It’s just like with the original Universal film THE WOLF MAN. The title has with time been altered, by some people, anyway. “Wolf” and “Man” are combined. This makes for the more grammatically correct and aesthetically pleasing THE WOLFMAN. When Universal remade the classic werewolf yarn a few years back they corrected themselves and released the flick as THE WOLFMAN. The same goes for THE TEXAS CHAINSAW MASSACRE. Originally it was THE TEXAS CHAIN SAW MASSACRE, with “chain” and “saw” being two separate words. You’ll still see it spelled that way sometimes, and it’s that way on old posters and such. But “chain saw” is grammatically incorrect. It should be one word. “Chainsaw.” Most times when the movie is referenced today you’ll see this correction applied.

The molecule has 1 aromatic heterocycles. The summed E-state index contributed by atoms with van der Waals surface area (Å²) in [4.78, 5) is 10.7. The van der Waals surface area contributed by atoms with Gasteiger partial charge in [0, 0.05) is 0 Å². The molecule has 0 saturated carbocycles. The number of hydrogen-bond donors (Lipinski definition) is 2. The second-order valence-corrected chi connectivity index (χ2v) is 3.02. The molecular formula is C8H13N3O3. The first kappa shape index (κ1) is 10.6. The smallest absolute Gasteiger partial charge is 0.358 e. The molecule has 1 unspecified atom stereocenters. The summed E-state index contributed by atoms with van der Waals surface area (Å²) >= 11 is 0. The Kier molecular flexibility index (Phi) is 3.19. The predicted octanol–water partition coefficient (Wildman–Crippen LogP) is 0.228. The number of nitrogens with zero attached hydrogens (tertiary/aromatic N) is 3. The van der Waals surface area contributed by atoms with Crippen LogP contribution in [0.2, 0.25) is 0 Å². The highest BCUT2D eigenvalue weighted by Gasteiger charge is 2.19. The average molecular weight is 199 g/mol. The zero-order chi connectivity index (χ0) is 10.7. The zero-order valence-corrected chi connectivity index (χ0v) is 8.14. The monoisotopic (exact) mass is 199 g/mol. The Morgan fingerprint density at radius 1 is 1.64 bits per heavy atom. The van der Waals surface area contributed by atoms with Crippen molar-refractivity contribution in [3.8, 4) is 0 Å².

Almost Universally the Lizard Man of Scape Ore Swamp in South Carolina is referred to in that manner, as “Lizard Man”. But it’s incorrect. It should either be hyphenated as “Lizard-Man” (the way Spider-Man’s name is hyphenated, or the X-Men) or the words should be combined (as with Batman) into “Lizardman.” I don’t mind being the first to start this movement. I will henceforth refer to the creature as “Lizardman.” You should as well.